Protecting more than your PIN
Payment card fraud has been around for as long as payment cards exit.
12 May 2019 | Banking
Initially bank cards were stolen and used at ATMs and shop check-outs or counterfeit cards were created. As a result, banks have traditionally advised customers to protect their Personal Identification Number (PIN) at all costs. But since the Internet and online purchasing became a viable alternative, card-not-present fraud has escalated at an alarming rate.
According to a 2017 study, it is estimated that global losses relating to card-not-present fraud will reach more than U$70 billion within the next three to five years.
In 2015 chip cards were introduced to replace mag-stripe only cards worldwide. This has helped curb the occurrence of counterfeit fraud, but unfortunately, at the same time it has stimulated card-not-present fraud on the internet, as this became the “easier” way of conducting fraud.
Fraudsters do not need to steal a card any more, they only need the information. All that is required to conduct a transaction on the internet is the information on your debit or credit card – the full card number, known as the Primary Account Number (PAN), the expiration date on the front, and the three-digit Card Verification Value (CVV) on the back. Websites have no way of confirming that the person entering the card information for an online purchase is the actual owner of the card. Therefore, it is important to keep the card information confidential. Even during card-related queries with your bank, the full PAN should never be communicated in any format. Sharing only the first six and the last four numbers of the PAN, known as masking the PAN, is key in protecting confidential card data.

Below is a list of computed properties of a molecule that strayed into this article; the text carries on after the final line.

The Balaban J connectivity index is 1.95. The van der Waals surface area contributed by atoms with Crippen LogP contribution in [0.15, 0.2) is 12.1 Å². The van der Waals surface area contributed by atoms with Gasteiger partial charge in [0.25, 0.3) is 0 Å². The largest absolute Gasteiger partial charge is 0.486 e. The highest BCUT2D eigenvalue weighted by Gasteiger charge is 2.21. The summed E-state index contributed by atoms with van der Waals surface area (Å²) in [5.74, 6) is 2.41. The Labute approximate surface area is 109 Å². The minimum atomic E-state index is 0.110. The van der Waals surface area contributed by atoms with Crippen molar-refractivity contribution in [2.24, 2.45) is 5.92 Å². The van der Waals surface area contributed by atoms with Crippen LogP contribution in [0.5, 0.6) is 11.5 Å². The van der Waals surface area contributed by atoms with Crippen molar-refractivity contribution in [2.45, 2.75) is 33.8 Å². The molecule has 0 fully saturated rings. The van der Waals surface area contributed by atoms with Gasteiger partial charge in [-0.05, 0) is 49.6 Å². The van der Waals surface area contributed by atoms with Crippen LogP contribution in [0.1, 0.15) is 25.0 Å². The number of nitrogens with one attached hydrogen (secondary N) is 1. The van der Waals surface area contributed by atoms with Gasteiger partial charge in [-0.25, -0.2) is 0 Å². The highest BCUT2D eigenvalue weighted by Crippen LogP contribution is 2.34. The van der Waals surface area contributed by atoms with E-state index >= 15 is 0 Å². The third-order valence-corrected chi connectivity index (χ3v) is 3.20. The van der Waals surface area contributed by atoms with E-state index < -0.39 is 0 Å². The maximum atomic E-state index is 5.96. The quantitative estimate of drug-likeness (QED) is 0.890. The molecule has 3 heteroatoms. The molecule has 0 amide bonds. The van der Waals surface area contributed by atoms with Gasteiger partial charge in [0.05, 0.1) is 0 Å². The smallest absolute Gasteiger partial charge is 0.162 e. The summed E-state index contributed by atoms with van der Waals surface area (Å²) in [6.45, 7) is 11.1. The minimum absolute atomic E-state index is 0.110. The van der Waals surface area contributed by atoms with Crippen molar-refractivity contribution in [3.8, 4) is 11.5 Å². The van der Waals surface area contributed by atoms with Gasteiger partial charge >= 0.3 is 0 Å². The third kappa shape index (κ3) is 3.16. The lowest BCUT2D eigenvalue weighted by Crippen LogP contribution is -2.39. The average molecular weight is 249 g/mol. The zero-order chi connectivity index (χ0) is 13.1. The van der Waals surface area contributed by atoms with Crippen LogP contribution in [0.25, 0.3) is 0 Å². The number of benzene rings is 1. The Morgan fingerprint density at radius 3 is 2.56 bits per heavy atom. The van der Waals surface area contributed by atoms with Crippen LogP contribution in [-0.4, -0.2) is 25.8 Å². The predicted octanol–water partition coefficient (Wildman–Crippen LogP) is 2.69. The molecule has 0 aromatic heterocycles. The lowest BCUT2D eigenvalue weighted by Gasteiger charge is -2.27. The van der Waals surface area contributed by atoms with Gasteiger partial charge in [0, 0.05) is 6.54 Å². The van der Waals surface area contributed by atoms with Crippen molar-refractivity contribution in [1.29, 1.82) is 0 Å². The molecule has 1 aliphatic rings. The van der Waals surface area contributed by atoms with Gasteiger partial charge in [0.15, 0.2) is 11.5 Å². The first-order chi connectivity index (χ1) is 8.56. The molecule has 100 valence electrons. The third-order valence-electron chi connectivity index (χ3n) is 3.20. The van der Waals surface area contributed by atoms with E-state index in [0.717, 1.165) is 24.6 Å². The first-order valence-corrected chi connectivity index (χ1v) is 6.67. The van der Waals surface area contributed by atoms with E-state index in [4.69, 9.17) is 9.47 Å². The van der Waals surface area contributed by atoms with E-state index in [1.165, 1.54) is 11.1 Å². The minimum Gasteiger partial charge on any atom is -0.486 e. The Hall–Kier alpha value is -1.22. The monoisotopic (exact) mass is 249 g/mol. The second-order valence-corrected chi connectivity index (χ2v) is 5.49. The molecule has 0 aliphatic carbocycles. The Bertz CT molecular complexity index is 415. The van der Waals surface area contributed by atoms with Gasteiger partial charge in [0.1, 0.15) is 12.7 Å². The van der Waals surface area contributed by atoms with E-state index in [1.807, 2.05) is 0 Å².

• Never allow your debit or credit card to be photocopied.
• When destroying an expired debit or credit card, make sure that it cannot be glued or pieced back together again.
• Always keep your debit or credit card within view when transacting at any Point-Of-Sale (POS) device. Never allow yourself to be distracted.
• Do not transact on just any website. Spend some time to research and confirm the validity of a website as a legitimate online merchant with a secure track record.
• Be wary of emails and telephone calls requesting personal or payment card information and never click on links in emails of unknown origin.
*Riaan Viljoen is an Information Security Specialist at the Capricorn Group.